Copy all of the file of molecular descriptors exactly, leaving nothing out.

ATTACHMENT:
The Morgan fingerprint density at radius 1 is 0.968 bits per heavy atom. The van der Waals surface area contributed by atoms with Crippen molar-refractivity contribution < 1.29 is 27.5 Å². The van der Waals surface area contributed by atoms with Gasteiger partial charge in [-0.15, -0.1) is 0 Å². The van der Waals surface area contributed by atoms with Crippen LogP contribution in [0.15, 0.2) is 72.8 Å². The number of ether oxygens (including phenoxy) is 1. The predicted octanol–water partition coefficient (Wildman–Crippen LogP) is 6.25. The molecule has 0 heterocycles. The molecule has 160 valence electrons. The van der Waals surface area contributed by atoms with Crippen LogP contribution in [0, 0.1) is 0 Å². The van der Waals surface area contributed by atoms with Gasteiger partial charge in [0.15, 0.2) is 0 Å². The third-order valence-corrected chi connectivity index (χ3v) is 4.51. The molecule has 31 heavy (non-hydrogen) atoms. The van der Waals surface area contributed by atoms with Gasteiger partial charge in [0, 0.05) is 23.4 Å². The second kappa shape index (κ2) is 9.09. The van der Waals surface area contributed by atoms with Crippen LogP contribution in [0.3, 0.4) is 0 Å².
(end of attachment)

The Morgan fingerprint density at radius 1 is 0.968 bits per heavy atom. The van der Waals surface area contributed by atoms with Crippen molar-refractivity contribution < 1.29 is 27.5 Å². The van der Waals surface area contributed by atoms with Gasteiger partial charge in [-0.15, -0.1) is 0 Å². The van der Waals surface area contributed by atoms with Crippen LogP contribution in [0.15, 0.2) is 72.8 Å². The number of ether oxygens (including phenoxy) is 1. The predicted octanol–water partition coefficient (Wildman–Crippen LogP) is 6.25. The molecule has 0 heterocycles. The molecule has 160 valence electrons. The van der Waals surface area contributed by atoms with Crippen LogP contribution in [0, 0.1) is 0 Å². The van der Waals surface area contributed by atoms with Gasteiger partial charge in [0.15, 0.2) is 0 Å². The third-order valence-corrected chi connectivity index (χ3v) is 4.51. The molecule has 31 heavy (non-hydrogen) atoms. The van der Waals surface area contributed by atoms with Gasteiger partial charge in [0, 0.05) is 23.4 Å². The second kappa shape index (κ2) is 9.09. The van der Waals surface area contributed by atoms with Crippen LogP contribution in [0.3, 0.4) is 0 Å².